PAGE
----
Be ready for wildfires with community alerts, evacuation routes, and family plans.
Wildfire preparedness can affect exposure and susceptibility. Explore your community’s risk.
About Community Wildfire Preparedness
It is important to be ready for wildfire long before it happens. This includes preparation in the home ignition zone, as well as assembling emergency supplies, planning escape routes, and leaving early during a wildfire. In many communities, residents can sign up for early warning systems. Communities can also prepare for wildfire through development of Community Wildfire Protection Plans, purchasing equipment, and scenario simulation for various types of fires.
Wildfire Preparedness has three steps:
Be alert. Prepare your home and family for evacuation. Create a wildfire action plan and prepare an emergency kit. Subscribe to community alerts.
Act early. Follow your wildfire action plan, gather your emergency supplies, and leave early.
Community Mitigation Assistance Team (CMAT)
Community Mitigation Assistance Teams are a national interagency resource designed to work collaboratively with local partners to build sustainable mitigation programs focused on community fire adaptation actions on the ground. A CMAT works with communities at high risk of wildfire to analyze their mitigation programs and barriers, develop workable solutions to help move mitigation forward, share best mitigation practices for achieving outcomes, and build successful partnerships.
Disaster Safety features projects to help home and business owners protect their property from damage caused by wildfire and other natural disasters. This site is a product of the Insurance Institute for Business & Home Safety (IBHS)—a nonprofit, scientific research and communications organization supported solely by property insurers and reinsurers.
Federal Excess Personal Property Program & Firefighter Property Program
The Federal Excess Personal Property (FEPP) program loans Forest Service-owned property to State Foresters for the purpose of wildland and rural firefighting.
FEMA Pre-Disaster Mitigation Program
The Federal Emergency Management Administration (FEMA) manages several grant opportunities for wildfire in their Hazard Mitigation Assistance program. The Pre-Disaster Mitigation Program is awards planning and project grants to assist states, territories, federally-recognized tribes, and local communities in implementing a sustained pre-disaster natural hazard mitigation program to raise public awareness about reducing future losses before disaster strikes.
Fire Adapted Communities Learning Network
The Fire Adapted Communities Learning Network connects and supports people and communities who are striving to live more safely with wildfire. The purpose of FAC Net is to exchange information, collaborate to enhance the practice of fire adaptation, and work together and at multiple scales to help communities live safely with fire. This includes embracing resiliency concepts and taking action before, during and after wildfires. They offer a Fire Adapted Communities Self-Assessment Tool (FAC SAT) to help communities assess their level of fire adaptation and track their capacity to live safely with fire over time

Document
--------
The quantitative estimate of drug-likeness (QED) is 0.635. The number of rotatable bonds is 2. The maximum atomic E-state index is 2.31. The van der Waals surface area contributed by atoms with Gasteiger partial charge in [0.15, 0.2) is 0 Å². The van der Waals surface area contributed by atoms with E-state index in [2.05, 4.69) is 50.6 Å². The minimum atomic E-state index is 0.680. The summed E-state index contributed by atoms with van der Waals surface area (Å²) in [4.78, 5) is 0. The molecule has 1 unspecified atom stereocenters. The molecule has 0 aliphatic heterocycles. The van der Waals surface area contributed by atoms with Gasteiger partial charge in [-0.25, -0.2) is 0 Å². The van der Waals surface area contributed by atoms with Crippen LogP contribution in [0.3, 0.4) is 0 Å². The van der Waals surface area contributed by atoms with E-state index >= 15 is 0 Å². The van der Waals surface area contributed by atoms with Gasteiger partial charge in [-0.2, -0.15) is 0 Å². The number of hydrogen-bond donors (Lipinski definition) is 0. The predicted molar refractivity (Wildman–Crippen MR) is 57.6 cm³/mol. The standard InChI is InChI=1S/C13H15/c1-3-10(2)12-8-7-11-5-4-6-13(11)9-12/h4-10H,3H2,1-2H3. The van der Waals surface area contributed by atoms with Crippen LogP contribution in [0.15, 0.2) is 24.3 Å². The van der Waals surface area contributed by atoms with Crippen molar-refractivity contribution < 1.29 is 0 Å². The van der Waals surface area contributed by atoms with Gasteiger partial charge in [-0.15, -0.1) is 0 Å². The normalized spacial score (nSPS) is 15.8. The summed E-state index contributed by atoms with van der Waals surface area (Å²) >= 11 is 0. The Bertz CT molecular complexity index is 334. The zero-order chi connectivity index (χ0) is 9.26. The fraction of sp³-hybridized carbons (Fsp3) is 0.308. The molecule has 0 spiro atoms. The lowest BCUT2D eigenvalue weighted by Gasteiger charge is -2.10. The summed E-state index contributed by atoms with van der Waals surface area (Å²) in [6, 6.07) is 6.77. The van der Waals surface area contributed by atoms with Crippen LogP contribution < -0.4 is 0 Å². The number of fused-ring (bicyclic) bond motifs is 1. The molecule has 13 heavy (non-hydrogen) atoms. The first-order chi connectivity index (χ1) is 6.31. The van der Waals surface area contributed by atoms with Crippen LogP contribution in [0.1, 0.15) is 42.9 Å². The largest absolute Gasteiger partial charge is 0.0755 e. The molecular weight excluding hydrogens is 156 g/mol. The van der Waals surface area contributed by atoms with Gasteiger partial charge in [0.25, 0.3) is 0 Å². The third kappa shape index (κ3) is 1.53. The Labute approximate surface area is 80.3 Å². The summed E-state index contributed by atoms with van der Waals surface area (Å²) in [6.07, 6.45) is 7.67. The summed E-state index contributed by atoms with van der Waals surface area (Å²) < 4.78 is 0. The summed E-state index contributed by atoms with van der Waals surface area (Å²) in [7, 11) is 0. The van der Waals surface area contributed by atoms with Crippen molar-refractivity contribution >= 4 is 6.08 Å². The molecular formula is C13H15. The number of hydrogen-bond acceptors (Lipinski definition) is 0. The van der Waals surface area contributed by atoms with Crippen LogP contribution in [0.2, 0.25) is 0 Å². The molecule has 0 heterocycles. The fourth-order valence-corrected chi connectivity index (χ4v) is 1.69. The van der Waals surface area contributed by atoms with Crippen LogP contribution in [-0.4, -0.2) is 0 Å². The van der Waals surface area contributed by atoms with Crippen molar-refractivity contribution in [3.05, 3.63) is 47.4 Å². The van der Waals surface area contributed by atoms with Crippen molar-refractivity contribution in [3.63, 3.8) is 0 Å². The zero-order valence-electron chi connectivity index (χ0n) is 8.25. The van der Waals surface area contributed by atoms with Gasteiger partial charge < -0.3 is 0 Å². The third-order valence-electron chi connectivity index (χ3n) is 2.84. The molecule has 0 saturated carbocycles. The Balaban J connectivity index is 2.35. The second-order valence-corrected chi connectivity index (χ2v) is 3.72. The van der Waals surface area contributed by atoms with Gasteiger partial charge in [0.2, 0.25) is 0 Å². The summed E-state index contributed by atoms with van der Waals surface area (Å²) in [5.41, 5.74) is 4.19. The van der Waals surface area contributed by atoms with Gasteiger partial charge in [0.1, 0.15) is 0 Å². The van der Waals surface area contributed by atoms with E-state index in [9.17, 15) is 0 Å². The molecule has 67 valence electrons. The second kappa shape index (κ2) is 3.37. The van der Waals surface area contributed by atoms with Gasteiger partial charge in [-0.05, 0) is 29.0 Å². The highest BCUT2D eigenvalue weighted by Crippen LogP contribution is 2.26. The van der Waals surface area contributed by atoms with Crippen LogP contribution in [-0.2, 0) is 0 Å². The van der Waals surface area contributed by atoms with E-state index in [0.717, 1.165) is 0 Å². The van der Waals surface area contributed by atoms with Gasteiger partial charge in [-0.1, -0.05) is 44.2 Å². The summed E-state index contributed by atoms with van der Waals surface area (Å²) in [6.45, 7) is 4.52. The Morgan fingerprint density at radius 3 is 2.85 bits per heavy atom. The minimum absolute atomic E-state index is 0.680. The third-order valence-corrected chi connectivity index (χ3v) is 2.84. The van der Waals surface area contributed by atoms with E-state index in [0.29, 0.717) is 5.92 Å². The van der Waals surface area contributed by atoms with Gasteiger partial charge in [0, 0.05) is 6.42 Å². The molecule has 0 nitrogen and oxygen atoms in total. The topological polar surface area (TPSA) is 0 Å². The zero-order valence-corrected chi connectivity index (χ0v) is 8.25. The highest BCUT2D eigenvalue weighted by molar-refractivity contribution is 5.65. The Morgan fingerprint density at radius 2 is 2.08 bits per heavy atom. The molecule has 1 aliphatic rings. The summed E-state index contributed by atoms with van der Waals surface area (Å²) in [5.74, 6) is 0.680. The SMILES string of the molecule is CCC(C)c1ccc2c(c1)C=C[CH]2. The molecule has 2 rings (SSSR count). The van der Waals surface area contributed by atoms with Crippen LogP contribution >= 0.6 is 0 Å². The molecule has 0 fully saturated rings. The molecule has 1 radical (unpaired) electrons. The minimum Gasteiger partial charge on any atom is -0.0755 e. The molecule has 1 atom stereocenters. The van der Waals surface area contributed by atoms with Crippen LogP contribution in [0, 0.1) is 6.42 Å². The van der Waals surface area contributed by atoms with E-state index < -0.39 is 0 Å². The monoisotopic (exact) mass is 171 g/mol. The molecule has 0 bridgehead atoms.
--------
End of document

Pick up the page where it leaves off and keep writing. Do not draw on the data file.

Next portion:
Hispanic Access Foundation Wildfire Toolkit
Latino communities are more vulnerable to experiencing the adverse effects of wildfires. The Hispanic Access Foundation Wildfire Toolkit provides resources about regulations and policies, public and mental health, and response and recovery issues to help communities address Latino considerations related to wildfire.
NACo County Wildfire Playbook
The National Association of Counties (NACo) produced this county leadership guide to help communities become more fire adapted and learn to live with wildland fire. The playbook has been designed by county commissioners, for county commissioners, as they endeavor to fortify and protect communities from high severity impacts of wildland fire.
Ready, Set, Go!
The Ready, Set, Go! (RSG) Program seeks to empower fire departments to engage the residents they serve in wildland fire community risk reduction. The RSG! Program provides tools and resources for fire departments to use as they help residents gain an understanding of their wildland fire risk and actions individuals can take to reduce that risk. The RSG! Program is managed by the International Association of Fire Chiefs (IAFC).
Research & Science
- Archetypes of community wildfire exposure from national forests of the western US. Evers CR, Ager AA, Nielsen-Pincus M, Palaiologou P, Bunzel K. (2019). Landscape and Urban Planning, 182, 55-66.
- Co-Management of Fire Risk Transmission (CoMFRT) (n.d.). USDA Forest Service, Rocky Mountain Research Station.
- Community wildfire preparedness: a global state-of-the-knowledge summary of social science research. McCaffrey S. (2015). Current Forestry Reports, 1(2), 81-90.
- Capacity to adapt to environmental change: evidence from a network of organizations concerned with increasing wildfire risk. (2017). Fischer AP, Jasny L. Ecology and Society, 22(1).
- Improving wildfire preparedness: lessons from communities across the U.S. Jakes P, Kruger L, Monroe M, Nelson K, & Sturtevant V. (2007). Human Ecology Review, 14(2), 188-197.
- Should I stay or should I go now? Or should I wait and see? Influences on wildfire evacuation decisions. McCaffrey S, Wilson R, & Konar A. (2017). Risk Analysis, 38(7), 1390-1404.
- Understanding wildfire mitigation and preparedness in the context of extreme wildfires and disasters: Social science contributions to understanding human response to wildfire. McCaffrey S, McGee TK, Coughlan M. (2020). In: Tedim F, Leone V, McGee TK, eds. Extreme Wildfire Events and Disasters. Elsevier. 155-174.
- Wildfire Risk Management Science Team. (n.d.). USDA Forest Service, Rocky Mountain Research Station.